1hr 31mins

16 Apr 2019

Rank #4

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32: Simon Russell - Behavioural Finance and Artificial Intelligence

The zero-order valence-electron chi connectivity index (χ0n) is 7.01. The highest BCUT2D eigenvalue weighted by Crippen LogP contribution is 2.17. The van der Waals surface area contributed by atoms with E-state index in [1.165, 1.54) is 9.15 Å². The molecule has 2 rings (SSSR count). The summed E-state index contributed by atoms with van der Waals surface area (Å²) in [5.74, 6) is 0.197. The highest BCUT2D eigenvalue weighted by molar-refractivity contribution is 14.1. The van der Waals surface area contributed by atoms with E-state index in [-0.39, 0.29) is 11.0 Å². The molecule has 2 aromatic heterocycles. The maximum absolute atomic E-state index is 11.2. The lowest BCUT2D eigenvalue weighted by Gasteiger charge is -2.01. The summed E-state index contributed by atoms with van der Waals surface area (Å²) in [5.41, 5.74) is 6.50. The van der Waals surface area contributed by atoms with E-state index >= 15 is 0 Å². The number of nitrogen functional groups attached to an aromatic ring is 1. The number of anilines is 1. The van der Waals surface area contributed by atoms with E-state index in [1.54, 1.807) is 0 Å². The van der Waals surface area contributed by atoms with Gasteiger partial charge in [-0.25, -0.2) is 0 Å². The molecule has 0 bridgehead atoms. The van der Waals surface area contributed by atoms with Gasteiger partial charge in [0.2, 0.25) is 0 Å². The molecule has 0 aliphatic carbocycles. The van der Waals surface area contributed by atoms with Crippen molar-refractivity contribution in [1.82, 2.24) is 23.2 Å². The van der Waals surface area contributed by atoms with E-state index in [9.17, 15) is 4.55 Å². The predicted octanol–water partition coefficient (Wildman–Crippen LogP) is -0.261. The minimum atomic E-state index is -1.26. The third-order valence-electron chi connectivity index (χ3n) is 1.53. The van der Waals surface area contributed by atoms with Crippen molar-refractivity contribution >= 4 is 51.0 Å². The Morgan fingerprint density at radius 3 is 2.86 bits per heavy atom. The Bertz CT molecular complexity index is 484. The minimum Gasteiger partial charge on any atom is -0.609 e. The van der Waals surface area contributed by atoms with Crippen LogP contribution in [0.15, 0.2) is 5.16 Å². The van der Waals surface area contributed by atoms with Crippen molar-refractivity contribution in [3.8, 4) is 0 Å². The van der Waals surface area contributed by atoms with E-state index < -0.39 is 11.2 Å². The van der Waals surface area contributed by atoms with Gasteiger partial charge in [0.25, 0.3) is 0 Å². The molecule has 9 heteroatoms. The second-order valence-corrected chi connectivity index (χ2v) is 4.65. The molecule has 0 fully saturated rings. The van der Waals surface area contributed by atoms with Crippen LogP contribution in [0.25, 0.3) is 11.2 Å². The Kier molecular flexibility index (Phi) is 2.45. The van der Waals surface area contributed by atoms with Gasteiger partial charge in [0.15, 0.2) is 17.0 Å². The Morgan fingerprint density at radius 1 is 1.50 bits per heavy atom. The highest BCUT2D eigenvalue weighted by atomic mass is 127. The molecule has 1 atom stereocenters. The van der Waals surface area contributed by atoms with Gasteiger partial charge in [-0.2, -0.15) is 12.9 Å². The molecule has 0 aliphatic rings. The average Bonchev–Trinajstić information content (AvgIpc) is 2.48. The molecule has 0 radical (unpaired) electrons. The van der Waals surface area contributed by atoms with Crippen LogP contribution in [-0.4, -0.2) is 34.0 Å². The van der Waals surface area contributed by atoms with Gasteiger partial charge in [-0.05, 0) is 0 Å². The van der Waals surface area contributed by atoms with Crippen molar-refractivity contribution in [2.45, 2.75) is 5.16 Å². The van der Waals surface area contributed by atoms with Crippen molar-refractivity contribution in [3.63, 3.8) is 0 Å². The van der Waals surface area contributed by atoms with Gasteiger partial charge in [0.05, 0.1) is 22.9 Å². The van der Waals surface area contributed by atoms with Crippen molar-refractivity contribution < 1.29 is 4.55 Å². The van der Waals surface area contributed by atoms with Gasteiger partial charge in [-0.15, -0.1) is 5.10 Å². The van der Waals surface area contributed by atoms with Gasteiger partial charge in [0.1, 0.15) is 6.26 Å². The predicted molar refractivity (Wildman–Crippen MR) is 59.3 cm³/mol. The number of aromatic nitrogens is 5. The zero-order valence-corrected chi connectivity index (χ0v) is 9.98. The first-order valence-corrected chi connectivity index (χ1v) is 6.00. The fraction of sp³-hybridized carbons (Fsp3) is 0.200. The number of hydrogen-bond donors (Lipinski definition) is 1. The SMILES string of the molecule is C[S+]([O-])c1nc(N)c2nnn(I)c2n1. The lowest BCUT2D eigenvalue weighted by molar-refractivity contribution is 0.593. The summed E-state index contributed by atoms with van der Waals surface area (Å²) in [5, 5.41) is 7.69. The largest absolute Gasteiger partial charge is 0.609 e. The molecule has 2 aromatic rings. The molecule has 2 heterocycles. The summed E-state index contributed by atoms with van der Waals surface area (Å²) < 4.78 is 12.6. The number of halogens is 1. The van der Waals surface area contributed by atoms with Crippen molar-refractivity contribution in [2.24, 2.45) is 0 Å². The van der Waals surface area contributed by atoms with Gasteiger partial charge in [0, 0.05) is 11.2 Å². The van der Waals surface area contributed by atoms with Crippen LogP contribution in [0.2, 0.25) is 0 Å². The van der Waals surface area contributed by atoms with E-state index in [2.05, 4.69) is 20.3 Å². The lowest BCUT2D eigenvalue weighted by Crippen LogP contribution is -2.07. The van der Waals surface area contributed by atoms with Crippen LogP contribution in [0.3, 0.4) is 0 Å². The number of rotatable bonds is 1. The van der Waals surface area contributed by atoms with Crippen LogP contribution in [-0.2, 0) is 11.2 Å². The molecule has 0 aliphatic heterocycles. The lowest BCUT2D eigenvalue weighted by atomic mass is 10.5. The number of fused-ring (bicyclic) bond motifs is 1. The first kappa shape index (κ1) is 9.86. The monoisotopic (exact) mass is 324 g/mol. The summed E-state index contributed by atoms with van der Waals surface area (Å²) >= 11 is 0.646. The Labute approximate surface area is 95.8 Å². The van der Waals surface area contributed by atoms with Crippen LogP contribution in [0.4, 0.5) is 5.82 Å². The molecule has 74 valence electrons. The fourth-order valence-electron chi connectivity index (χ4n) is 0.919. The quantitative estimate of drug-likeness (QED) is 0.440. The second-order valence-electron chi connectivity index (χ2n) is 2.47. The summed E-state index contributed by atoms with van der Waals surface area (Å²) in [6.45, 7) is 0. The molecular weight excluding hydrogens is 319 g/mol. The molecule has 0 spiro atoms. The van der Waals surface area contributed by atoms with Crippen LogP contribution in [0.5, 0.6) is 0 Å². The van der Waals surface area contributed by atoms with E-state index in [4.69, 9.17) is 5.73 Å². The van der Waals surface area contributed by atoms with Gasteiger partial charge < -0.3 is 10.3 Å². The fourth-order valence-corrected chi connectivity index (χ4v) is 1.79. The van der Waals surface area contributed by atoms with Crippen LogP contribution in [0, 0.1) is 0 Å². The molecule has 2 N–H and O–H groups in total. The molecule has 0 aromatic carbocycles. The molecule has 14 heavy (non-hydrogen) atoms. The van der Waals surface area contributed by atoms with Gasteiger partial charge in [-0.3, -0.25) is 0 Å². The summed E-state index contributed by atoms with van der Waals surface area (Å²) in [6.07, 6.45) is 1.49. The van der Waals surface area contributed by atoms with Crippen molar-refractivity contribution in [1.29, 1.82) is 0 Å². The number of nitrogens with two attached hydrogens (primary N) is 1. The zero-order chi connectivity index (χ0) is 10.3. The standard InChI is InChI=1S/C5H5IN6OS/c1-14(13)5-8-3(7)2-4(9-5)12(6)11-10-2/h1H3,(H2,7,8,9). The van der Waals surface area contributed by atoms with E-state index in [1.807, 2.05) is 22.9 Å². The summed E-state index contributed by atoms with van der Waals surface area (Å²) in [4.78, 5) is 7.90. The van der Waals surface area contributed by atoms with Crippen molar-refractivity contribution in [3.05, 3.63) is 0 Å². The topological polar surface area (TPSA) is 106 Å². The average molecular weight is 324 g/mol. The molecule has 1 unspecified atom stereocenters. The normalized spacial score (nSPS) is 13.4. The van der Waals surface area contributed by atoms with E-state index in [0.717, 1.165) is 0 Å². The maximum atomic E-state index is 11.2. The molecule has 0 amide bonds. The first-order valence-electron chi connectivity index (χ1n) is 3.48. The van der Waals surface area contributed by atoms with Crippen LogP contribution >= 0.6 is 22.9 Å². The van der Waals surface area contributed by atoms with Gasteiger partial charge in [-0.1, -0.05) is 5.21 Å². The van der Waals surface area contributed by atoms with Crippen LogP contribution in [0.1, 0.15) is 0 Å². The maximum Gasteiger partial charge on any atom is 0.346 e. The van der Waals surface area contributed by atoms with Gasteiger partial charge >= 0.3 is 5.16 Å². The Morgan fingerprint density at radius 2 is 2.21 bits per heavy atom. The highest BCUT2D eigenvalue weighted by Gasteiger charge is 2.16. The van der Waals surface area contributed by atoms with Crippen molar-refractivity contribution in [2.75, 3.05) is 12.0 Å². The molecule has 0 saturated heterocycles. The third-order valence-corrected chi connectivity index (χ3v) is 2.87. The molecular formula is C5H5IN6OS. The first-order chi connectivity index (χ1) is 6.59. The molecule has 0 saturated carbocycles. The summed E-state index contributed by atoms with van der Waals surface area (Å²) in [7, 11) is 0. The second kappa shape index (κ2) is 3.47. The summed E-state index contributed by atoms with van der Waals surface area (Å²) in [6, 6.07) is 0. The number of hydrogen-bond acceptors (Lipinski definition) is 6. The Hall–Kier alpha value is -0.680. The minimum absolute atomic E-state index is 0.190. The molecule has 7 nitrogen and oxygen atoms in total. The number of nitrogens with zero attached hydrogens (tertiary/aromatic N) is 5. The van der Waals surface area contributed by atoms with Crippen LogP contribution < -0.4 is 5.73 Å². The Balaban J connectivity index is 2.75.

Simon Russell is a specialist in the area of behavioural finance and decision making processes in asset management. He is the author of the book: 'Cyborg – How to Optimally Integrate Human and Machine Investment Decision-Making'. In this podcast, he speaks with Daniel Grioli about psychology, how to deal with noise and gaps in our understanding of behavioural finance.Overview Simon Russell podcast:1:00 min: How did you get started?4:30 min: I decided to try to bring together what we are doing in finance and what we should be doing [according to academic research]7:30 min: How did your background in psychology help you interpret what went on around you in investing?9:00 min: Most managers don’t outperform the market, but our ability as asset consultants to pick them was pretty poor as well.14:00 What did people most wanted your help with in terms of behavioural finance?16:30 Nudge 10 per cent of a large super fund with a million members, that is a lot of members that you can influence.18:30 Behavioural finance is the study of how people make financial decisions. 21:00 An approach to behavioural finance can be split out in three elements: Normative, descriptive and prescriptive. Normative is what you should be doing, descriptive is what you are doing and prescriptive is when you are restricted in what you can do.24:00 How do you help people move through these stages?26:00 How to deal with noise30:00 You are what you eat, so if you consume daily financial news you might become a short term investor31:00 Group decision making33:00 Anchoring is not mitigated by group interaction, if all of the group is exposed to this anchor.35:00 Decision making and board environments38:00 On using decision journals44:00 Cyborg, the book49:00 Humans are predisposed to see changes; quantitative methods do not52:00 Negotiation research says that we just don’t take enough of other people’s perspectives into account56:00 Banking Royal Commission and Psychology1:00:46 How decision making works in large organisations1:03:00 There are not just financial incentives that people are sensitive to.1:05:00 Gaps in how people use behavioural finance1:18:00 Discussion behavioural psychologist Gary Klein1:20:00 James Montier1:22:30 Three things investors can do to improve decision making